Overall the game feels too condensed. Players aren’t given enough time to truly appreciate the masterful work Eyemobi have put into Phantasmal‘s atmosphere. Nor does it allow the game to fully explore the rationing element of consumables and choke you out of ammunition.

I feel as though either the levels need to be larger or the monsters need to be more aggressive. To prevent making the enemies as common as those in Dead Space, I’m most definitely in favour of the former.

 

phan 3

 

It is apparent that Eyemobi have studied the games that have come before Phantasmal. The world has been finely crafted and it works. It’s a bit rough around the edges but I love what Eyemobi have done. The problem of not having enough time to enjoy it is a pervasive one, however. I feel like I’ve watched a great film that ended all too soon. Once it’s polished up and I can stop walking through cupboards of all sorts, it’ll be a very impressive experience to behold.

Procedurally-generated horror games are often more easy to jump into than story-based campaigns. Mostly because there is no lengthy tutorial. The main action of the game begins when you press start. For this reason, they’re often better to share with friends. Being able to jump in and out makes it much less awkward than someone hating Amnesia because it’s been 30 minutes without anything happening.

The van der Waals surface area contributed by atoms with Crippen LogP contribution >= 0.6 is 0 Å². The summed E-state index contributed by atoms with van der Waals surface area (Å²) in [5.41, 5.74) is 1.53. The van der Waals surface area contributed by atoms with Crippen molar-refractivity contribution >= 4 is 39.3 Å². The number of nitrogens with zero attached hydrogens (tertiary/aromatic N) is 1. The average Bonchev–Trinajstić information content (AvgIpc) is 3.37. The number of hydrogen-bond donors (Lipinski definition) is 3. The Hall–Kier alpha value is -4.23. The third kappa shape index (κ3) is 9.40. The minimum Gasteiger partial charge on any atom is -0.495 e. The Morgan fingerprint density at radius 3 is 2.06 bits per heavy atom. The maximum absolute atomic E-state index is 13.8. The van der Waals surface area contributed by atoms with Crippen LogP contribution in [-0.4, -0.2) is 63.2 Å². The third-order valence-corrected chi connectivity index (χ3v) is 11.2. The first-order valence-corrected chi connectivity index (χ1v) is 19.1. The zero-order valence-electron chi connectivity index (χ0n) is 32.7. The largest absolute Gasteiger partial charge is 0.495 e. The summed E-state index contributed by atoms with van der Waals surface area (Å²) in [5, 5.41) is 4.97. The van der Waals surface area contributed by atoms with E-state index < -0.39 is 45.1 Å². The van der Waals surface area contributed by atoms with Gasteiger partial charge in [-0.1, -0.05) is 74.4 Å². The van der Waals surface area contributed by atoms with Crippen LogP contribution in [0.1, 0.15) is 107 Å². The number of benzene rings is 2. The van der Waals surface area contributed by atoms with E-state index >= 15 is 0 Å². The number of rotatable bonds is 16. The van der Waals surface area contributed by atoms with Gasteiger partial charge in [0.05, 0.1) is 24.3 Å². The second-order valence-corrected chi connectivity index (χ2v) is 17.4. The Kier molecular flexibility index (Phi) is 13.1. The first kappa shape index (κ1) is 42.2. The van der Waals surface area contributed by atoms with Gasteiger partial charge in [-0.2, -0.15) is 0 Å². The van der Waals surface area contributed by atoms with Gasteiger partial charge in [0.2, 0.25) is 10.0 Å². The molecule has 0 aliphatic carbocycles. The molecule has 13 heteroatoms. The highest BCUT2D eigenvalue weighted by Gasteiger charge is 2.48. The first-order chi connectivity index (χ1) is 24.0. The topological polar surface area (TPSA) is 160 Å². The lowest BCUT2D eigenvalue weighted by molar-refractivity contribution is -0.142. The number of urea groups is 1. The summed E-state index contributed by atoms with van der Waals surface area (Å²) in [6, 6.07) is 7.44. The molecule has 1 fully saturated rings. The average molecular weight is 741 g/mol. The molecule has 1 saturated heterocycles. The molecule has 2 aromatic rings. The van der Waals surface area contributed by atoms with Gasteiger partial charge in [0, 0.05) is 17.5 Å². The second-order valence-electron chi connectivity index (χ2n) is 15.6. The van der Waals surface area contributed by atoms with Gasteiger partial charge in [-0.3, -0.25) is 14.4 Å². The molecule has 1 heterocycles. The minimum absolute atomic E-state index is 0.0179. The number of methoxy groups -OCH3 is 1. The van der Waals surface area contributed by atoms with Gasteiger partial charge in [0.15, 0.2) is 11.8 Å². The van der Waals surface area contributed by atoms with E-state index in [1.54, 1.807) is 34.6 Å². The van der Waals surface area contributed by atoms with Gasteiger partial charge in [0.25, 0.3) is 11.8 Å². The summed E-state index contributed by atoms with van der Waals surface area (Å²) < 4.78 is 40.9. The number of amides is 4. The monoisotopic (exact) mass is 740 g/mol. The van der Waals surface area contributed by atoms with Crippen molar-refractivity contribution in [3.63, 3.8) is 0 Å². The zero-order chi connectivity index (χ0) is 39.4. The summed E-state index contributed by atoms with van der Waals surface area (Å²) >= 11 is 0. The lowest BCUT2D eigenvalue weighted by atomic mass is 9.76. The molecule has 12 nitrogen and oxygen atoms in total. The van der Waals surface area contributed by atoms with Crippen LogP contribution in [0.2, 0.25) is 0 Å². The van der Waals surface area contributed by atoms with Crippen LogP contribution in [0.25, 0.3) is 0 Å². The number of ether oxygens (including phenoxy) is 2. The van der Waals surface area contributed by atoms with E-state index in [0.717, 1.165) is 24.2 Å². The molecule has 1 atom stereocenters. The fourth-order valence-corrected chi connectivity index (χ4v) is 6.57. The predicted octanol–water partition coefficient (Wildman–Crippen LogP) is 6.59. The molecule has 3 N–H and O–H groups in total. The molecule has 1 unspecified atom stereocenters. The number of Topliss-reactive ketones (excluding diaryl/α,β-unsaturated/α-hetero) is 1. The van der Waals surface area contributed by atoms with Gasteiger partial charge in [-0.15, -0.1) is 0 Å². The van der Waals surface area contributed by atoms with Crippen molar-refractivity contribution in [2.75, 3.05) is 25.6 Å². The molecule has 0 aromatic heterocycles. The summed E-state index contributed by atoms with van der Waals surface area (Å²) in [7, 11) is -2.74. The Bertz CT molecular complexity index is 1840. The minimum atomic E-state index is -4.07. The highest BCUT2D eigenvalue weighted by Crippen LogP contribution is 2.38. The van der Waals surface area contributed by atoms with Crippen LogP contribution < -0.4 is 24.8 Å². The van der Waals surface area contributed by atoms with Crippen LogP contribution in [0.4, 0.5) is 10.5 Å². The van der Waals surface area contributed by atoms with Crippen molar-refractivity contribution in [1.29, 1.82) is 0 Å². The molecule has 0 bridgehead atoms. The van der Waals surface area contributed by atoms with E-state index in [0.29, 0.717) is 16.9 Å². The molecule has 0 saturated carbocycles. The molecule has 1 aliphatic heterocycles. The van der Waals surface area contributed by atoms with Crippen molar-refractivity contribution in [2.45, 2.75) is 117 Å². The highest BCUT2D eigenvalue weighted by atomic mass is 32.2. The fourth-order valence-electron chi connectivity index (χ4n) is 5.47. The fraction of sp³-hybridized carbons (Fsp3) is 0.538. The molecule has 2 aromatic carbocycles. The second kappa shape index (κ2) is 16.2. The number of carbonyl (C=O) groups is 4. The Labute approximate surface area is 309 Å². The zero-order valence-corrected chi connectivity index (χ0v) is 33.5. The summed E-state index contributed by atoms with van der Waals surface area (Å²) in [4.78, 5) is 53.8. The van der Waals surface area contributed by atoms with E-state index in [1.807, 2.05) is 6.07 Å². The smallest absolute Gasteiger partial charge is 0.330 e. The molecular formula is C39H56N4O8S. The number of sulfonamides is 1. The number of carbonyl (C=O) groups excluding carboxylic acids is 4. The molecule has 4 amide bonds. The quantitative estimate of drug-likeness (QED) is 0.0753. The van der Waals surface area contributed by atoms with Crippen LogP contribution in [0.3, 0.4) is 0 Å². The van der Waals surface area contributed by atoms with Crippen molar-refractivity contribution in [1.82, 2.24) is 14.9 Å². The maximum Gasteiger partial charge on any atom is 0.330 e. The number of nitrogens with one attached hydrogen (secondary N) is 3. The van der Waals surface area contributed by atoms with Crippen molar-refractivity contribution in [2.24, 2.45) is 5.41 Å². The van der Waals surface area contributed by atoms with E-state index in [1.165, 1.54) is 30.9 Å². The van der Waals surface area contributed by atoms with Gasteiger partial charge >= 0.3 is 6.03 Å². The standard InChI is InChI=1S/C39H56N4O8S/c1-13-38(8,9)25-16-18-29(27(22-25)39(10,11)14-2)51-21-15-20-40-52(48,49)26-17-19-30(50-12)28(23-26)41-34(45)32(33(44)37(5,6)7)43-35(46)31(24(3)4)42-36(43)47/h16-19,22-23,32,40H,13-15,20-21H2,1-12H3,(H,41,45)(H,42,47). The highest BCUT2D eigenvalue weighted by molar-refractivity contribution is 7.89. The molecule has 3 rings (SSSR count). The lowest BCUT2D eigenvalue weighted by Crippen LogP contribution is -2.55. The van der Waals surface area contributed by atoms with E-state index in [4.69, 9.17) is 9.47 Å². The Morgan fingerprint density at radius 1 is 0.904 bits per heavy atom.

Once the graphics have been tidied up and the usual alpha bugs have been tweaked, Phantasmal will be a genuinely great horror game. If Eyemobi manage to solve the problems with the game being too condensed and emphasise their antagonists, I will have found a new game to introduce people to horror.

Phantasmal is currently available for pre-order through Eye Mobi’s official website.